from Wiktionary, Creative Commons Attribution/Share-Alike License
- adv. In a nefarious manner.
from The Century Dictionary and Cyclopedia
- In a nefarious manner; with extreme wickedness; abominably.
from WordNet 3.0 Copyright 2006 by Princeton University. All rights reserved.
- adv. in a nefarious manner or to a nefarious degree
Sorry, no etymologies found.
And, I say to them, you used the term nefariously, odiously and defensively; now that we use it as a term of endearment you can't have in, that's the restriction of your white supremacist and racist mindset, you got to deal with that.
Face-to-Facebook, like ICanStalkU.com, shows users the kind of information they have inadvertently seeped into the public sphere, and the ways a third party could nefariously or hilariously make use of it.
There is no evidence of any worldwide conspiracy, no mention of George Soros nefariously funding climate research, no grand plan to ‘get rid of the MWP’, no admission that global warming is a hoax, no evidence of the falsifying of data, and no ‘marching orders’ from our socialist/communist/vegetarian overlords.
Before addressing the nefariously atrocious persecution of Christians in foreign nations, it is necessary to establish that the persecution of Christians is not a sentiment justified by popular Islamic thought.
Having said that, I would recommend someone check the water supplies of State Governors to test them for "aphrodesiacs" that may have been nefariously and covertly added.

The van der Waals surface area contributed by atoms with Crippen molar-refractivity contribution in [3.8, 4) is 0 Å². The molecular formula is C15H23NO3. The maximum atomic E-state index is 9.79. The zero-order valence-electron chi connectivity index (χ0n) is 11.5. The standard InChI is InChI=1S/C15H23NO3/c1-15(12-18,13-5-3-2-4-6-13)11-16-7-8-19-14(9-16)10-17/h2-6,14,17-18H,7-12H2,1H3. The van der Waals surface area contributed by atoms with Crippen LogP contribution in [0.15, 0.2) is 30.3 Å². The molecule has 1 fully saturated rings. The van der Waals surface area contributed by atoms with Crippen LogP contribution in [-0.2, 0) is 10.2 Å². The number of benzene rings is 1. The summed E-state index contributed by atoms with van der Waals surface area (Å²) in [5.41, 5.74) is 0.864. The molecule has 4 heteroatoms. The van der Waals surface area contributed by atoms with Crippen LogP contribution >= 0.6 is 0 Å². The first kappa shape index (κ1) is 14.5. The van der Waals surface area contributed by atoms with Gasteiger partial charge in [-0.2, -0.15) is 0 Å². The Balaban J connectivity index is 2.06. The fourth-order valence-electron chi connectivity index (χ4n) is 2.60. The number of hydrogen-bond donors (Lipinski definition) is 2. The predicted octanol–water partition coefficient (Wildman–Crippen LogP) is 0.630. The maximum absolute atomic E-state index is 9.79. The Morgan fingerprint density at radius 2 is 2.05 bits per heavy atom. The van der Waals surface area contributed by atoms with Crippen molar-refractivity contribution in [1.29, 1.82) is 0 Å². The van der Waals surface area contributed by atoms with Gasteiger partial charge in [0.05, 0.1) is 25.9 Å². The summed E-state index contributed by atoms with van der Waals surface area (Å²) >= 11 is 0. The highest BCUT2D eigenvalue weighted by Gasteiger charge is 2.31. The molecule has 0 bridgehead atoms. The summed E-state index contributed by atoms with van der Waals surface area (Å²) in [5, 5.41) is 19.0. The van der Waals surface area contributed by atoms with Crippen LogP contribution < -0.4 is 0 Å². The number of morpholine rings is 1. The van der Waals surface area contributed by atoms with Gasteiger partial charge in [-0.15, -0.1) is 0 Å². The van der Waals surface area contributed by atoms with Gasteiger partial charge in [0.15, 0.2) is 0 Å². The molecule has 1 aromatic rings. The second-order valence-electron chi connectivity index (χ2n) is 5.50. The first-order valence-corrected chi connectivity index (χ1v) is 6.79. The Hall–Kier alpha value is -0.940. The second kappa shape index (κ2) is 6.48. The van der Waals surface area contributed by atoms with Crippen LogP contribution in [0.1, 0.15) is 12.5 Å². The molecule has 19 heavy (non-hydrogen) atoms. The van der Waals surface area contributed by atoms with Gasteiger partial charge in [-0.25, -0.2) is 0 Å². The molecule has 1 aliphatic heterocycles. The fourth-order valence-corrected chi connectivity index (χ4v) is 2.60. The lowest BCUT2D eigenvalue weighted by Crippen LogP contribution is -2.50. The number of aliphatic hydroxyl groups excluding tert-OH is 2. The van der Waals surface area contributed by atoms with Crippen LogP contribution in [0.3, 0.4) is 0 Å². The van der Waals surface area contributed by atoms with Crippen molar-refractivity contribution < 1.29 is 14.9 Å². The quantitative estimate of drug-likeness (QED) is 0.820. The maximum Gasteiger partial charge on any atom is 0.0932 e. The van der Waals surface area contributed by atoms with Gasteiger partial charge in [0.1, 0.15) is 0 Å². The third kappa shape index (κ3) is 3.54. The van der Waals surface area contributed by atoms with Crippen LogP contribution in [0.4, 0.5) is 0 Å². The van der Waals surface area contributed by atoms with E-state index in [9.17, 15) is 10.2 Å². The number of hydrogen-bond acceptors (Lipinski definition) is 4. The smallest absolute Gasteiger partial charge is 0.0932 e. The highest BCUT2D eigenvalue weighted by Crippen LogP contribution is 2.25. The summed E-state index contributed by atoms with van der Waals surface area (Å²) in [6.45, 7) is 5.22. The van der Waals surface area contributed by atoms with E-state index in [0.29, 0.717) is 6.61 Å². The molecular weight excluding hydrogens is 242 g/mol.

Quite a number of them are nefariously negativistic and narcissistic.
Charges relating to collusion on Wall Street have been a rarity because of the difficulty of proving that firms intentionally sought to act together and acted nefariously.
Westword's Michael Roberts offers Maes some suggestions on where to go from here, including doing something about Denver-area "Best Buy outlets still selling TV remotes with SAP buttons, nefariously promoting languages other than 'Merican."
From fears that President Barack Obama's appointee to run the census, Robert M. Groves, might use statistical sampling to nefariously ensure a more accurate count of poor people, to darkly warning that ACORN would be entirely in charge of conducting it, we've heard it all.
Until you can do, I can only imagine that what little you mention was done nefariously.
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